In my years of digital marketing and testing two things have become apparent.

1. When dealing with forms, especially one page forms, buttons that indicate that the process will be over with that button click are almost always most effective at converting the customer.

The marketing psychology of this is pretty obvious. Consider the word “submit” for a button. It’s vague. It communicates sending digital information through the ether, but then what? Now consider the dreaded “continue” button. That communicates that there’s more form to come, that punching in your personal information – a process most people hate – is an ongoing process, you could be doing this until dinner time!

Now consider the words “finish” and “complete”. That intones that you’re done. This is the end, don’t abandon this form now, you just have a few more boxes to tick and then you get the satisfaction of having completed the task. It is my experience that “finish” and “complete” can lead to considerable increases in form completion.

2. When dealing with e-commerce sites yellows, oranges and reds are the button shades that convert the most.

Walmart.com’s add to cart buttons are orange, Amazon’s is a dark yellow and Target’s is of course red, but that’s also in inline with their branding. This is no accident. I am sure they are testing this all the time. Orange is empowering, stimulating and reinforces what I like to call the “warm glow of consumerism”, that feeling of excitement you get when you pull the trigger on buying some cherished item.

Of course, you should always be testing buttons but if you’re looking for quick wins in conversion of form completions or purchases, the two suggestions above are likely winners.

The power of one word, or, why copy matters.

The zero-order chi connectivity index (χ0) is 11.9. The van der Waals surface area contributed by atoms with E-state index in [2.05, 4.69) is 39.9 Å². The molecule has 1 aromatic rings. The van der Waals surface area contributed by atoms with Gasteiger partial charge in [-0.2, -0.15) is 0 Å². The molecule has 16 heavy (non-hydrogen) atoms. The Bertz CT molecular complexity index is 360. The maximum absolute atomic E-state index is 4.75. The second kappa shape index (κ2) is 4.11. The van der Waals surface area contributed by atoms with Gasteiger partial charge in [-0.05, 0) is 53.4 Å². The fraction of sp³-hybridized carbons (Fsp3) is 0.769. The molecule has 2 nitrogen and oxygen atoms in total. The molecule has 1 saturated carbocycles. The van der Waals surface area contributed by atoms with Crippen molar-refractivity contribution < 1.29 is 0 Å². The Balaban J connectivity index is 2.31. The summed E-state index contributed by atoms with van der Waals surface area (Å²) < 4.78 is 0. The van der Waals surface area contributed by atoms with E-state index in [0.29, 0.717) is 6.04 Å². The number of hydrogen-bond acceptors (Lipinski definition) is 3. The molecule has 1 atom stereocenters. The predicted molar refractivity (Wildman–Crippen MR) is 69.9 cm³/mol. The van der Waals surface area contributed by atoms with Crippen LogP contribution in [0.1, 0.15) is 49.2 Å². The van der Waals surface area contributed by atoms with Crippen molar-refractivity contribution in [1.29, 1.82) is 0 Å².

The beginning of this post is taken from an excellent episode of RadioLab (they’re all excellent) and I encourage one and all to listen to it.

Facebook had a problem; users were reporting photos as abusive and offensive when they weren’t. Why? People were posting innocuous group photos of family and friends and it turns out that other people in the photos simply weren’t happy that the photo had been posted. They may not have liked their pose, their facial expression or simply didn’t want it public. Having no other option to have that photo taken down, the self imagined victims were reporting the photos as offensive content.

Facebook created a solution, they asked users to select from some options in a drop down to describe how the photo made them feel. Some of the options were things like “embarrassing”, “upsetting”, “bad photo” and “other” along with a box to enter text to describe “other”. When they released the feature they found 50% of users selected one of the named emotions and 34% selected “other”. But of the people who selected “other” the number one typed in response was “it’s embarrassing” – a slight variation to one of the drop down choices.

In light of this data Facebook tweaked the interface. So instead of just “embarrassing” and “upsetting” they changed the choices to “it’s embarrassing” and “it’s upsetting”. This raised the number of people who selected one of the listed emotions from 50% to 78%. One word: “it’s” increased interaction with that content by over 50%. By including “it’s” the blame is shifted from a person to an object. I’m not embarrassed, it’s that photo that is embarrassing.